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8923Nightmare of Murat Kurnaz At Guantanamo Bay

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  • World View
    May 1, 2008
      Ex-Terror Detainee Tells 60 Minutes He Was Held Underwater, Shocked
      And Suspended From the Ceiling

      Nightmare At Guantanamo Bay
      Interview with Murat Kurnaz (CBS)
      March 30, 2008

      An innocent man held as a terror detainee for years tells Scott
      Pelley, in his first U.S. television interview, how Americans tortured
      him in Afghanistan and then at Guantanamo Bay.

      Even after determining he was not a terrorist, Murat Kurnaz says the
      U.S tortured him for years. He tells his story on American television
      on 60 Minutes this Sunday, March 30, at 7 p.m. ET/PT.
      Scott Pelley's Notebook (2:19)

      (CBS) At the age of 19, Murat Kurnaz vanished into America's shadow
      prison system in the war on terror. He was from Germany, traveling in
      Pakistan, and was picked up three months after 9/11. But there seemed
      to be ample evidence that Kurnaz was an innocent man with no
      connection to terrorism. The FBI thought so, U.S. intelligence thought
      so, and German intelligence agreed. But once he was picked up, Kurnaz
      found himself in a prison system that required no evidence and
      answered to no one.

      The story Kurnaz told 60 Minutes correspondent Scott Pelley is a rare
      look inside that clandestine system of justice, where the government's
      own secret files reveal that an innocent man lost his liberty, his
      dignity, his identity, and ultimately five years of his life.

      60 Minutes found Murat Kurnaz in Bremen, Germany, where he was born
      and raised. His parents emigrated there from Turkey. His father works
      in the Mercedes factory. Kurnaz wasn't particularly religious growing
      up, but in 2001 he was marrying a Turkish girl who was. And he decided
      to learn more about Islam.

      "I didn't know how to pray. I didn't know anything," Kurnaz says. "So
      I had to study more about Islam so I could go to the mosque and pray."

      In Bremen, he met Islamic missionaries who urged him to go to Pakistan
      for study. As he was planning the trip, 9/11 happened. He told 60
      Minutes he was horrified by the attacks, and had never heard of al
      Qaeda. He decided to go ahead with his trip anyway.

      "You went to Pakistan several weeks after 9/11," Pelley remarks. "Did
      you begin to think that that wasn't a great idea?"

      "Today, I know it wasn't a great idea," Kurnaz says.

      Kurnaz told 60 Minutes his story using the English that he learned
      from his American guards. If he seems a little distant, reserved,
      you'll understand why as his story unfolds. It begins in 2001, when he
      was at the end of that trip to Pakistan. He was headed to the airport
      to fly home to Germany when his bus was stopped at a routine checkpoint.

      "They stopped the bus and because of my color, I'm much more different
      than Pakistani guys," says Kurnaz, who is lighter-skinned. "He looked
      into the bus and he knocked on my window."

      "He" was a Pakistani cop who pulled Kurnaz off the bus. The reason
      Kurnaz was singled out may always be a mystery. But at the time, the
      U.S. was paying bounties for suspicious foreigners. Kurnaz, who'd been
      rambling across Pakistan with Islamic pilgrims, seemed to fit the
      bill. Kurnaz says that he was told that U.S. intelligence paid $3,000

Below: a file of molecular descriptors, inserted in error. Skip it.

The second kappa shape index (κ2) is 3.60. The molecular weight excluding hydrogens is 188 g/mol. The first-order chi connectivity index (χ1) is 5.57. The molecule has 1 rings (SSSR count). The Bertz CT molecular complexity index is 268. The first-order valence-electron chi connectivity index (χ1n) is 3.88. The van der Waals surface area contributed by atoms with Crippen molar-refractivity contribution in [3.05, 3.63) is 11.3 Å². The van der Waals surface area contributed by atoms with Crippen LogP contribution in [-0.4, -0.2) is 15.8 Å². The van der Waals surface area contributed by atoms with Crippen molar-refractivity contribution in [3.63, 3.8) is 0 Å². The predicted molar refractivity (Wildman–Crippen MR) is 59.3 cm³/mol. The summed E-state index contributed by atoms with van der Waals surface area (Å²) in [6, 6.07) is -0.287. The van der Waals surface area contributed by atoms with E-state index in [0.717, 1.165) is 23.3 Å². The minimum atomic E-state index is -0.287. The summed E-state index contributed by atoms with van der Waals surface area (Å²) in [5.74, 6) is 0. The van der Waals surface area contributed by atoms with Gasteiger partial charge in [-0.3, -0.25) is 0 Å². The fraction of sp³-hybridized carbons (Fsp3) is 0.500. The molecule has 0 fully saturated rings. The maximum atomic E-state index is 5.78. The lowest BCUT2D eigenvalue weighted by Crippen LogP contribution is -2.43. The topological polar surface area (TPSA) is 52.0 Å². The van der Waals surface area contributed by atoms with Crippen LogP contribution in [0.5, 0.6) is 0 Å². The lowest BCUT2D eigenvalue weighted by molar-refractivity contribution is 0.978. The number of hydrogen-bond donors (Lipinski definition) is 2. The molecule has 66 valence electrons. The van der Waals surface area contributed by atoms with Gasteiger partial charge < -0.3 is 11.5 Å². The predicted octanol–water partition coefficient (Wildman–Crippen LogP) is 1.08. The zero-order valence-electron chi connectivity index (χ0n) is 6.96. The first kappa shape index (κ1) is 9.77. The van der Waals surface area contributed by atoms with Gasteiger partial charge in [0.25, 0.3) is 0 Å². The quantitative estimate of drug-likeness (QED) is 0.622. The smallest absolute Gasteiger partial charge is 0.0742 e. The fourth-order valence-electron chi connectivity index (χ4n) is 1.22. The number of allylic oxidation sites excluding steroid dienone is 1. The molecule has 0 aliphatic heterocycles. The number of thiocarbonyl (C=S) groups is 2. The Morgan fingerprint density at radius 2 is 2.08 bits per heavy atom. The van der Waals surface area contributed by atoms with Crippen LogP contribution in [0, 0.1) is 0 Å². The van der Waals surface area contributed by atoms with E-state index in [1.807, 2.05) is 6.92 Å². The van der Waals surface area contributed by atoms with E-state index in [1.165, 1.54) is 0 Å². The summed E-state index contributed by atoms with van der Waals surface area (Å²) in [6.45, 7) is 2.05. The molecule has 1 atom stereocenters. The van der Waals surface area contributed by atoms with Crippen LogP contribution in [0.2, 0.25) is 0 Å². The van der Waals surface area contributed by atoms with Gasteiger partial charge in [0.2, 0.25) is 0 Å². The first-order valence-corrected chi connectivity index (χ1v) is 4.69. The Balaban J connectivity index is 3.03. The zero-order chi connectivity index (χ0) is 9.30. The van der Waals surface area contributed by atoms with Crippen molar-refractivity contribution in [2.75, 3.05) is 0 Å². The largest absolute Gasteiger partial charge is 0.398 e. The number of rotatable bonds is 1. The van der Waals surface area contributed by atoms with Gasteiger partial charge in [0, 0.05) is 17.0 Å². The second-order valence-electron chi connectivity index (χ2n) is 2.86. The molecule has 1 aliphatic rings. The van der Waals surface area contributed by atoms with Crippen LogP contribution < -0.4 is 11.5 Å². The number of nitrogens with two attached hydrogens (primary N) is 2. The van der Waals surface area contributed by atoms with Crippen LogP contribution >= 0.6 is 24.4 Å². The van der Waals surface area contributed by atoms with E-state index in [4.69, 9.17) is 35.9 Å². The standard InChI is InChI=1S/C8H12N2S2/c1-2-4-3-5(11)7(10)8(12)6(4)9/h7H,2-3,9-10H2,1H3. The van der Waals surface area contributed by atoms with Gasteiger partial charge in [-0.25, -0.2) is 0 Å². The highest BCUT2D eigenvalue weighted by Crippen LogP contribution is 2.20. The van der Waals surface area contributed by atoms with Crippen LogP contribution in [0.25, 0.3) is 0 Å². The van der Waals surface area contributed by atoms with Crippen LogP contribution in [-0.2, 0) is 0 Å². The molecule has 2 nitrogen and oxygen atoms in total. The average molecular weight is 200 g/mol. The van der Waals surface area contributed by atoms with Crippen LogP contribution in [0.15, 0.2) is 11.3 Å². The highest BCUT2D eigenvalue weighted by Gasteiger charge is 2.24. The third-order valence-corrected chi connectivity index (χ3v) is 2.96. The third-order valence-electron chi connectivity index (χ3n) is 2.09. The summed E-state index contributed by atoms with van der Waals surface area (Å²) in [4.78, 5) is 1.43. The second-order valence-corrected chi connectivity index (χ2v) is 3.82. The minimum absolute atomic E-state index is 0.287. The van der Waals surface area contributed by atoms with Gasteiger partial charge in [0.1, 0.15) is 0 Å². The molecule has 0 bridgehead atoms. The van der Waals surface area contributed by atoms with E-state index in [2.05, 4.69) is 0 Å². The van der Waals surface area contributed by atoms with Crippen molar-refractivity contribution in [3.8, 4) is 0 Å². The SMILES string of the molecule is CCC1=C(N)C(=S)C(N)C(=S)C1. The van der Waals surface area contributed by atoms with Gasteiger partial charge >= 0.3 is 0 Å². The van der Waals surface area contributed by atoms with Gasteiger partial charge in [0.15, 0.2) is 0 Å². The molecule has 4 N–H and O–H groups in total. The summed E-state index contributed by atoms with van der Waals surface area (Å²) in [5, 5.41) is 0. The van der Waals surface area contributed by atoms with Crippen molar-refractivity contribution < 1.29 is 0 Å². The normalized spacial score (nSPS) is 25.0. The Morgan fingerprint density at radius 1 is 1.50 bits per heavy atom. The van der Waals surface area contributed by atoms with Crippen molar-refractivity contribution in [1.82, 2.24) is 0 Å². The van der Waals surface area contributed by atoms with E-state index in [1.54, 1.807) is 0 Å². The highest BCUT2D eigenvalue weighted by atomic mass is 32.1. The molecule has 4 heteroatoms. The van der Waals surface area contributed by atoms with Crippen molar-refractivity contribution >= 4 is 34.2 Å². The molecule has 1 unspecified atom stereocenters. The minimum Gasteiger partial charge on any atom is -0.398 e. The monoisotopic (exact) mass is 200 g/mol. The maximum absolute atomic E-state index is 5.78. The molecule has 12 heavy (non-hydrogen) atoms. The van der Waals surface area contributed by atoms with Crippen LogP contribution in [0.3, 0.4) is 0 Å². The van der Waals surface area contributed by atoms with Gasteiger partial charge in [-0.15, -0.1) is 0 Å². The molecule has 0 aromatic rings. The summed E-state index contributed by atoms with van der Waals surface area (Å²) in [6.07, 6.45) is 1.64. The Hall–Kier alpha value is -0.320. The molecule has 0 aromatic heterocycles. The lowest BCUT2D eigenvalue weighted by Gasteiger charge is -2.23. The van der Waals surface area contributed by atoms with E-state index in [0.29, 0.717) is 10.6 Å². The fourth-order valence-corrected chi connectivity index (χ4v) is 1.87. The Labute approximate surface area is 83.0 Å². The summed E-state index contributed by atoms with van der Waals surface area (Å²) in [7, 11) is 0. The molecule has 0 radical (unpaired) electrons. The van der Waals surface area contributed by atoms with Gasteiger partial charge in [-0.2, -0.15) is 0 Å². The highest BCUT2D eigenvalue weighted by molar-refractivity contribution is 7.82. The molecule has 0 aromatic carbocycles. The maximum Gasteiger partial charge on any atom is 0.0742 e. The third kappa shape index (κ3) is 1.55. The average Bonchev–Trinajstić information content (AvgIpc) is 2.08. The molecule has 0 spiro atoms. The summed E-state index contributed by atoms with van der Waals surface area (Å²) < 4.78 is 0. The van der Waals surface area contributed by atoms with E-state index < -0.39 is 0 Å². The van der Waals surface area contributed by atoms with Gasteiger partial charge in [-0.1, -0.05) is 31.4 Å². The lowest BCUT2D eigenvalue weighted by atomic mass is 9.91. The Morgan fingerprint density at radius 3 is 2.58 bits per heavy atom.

for him. He ended up bound and shackled on an American military plane.

      "I was sure soon as they would find out I'm not a terrorist, they will
      apologize for it and let me go back home," he says.

      But the plane flew him out of Pakistan and to a U.S. base in Kandahar,
      Afghanistan, where he was mixed with prisoners fresh off the
      battlefield. His new identity was "number 53." He was kept in an
      outdoor pen, in sub-freezing weather and interrogated daily.

      "They asked me, 'Where is Osama bin Laden,' and if I am from al Qaeda
      or from Taliban. Questions like that. I told them, 'I don't know where
      is Osama bin Laden, I never saw him and I don't know anything about al
      Qaeda. I don't know what it is.' And I spent all my time in Pakistan,"
      he says.

      Asked what happened next, Kurnaz says, "I told them just they can call
      Germany to ask who I am and they can ask anybody in Germany who I am."

      Back in Germany, Bremen police were investigating, and what they were
      hearing made matters worse: Kurnaz's worried mother told them her son
      had recently become more religious, had grown a beard and was
      attending a new mosque; schoolmates said that Kurnaz might have been
      headed to Afghanistan.

      "It was just guessing, just fear, no more. But the fear turns into a
      fact," says attorney Bernhard Docke, who was hired by Kurnaz's mother.

      He says there was no reason to suspect Kurnaz knew anything about al
      Qaeda. But this was weeks after 9/11 and some of the hijackers had
      been living in Hamburg. "And so close after 9/11, and close after
      Germany realized that 9/11 started with the Hamburg cell in Germany,
      everybody in the secret services got crazy," Docke says.

      (CBS) Docke says the police report was sent to the Americans. And
      Kurnaz claims his interrogations at Kandahar turned to torture. He
      told 60 Minutes that American troops held his head underwater.

      "They used to beat me when my head is underwater. They beat me into my
      stomach and everything," he says.

      "They were hitting you in the stomach while you're head was underwater
      so that you'd have to take a breath?" Pelley asks,

      "Right. I had to drink. I had to…how you say it?" Kurnaz replies.

      "Inhale. Inhale the water," Pelley says.

      "I had to inhale the water. Right," Kurnaz says.

      Kurnaz says the Americans used a device to shock him with electricity
      that made his body go numb. And he says he was hoisted up on chains
      suspended by his arms from the ceiling of an aircraft hangar for five

      "Every five or six hours they came and pulled me back down. And the
      doctor came to watch if I can still survive to not. He looked into my
      eyes. He checked my heart. And when he said okay, then they pulled me
      back up," Kurnaz says.

      "The point of the doctor's visit was not to treat you. It was to see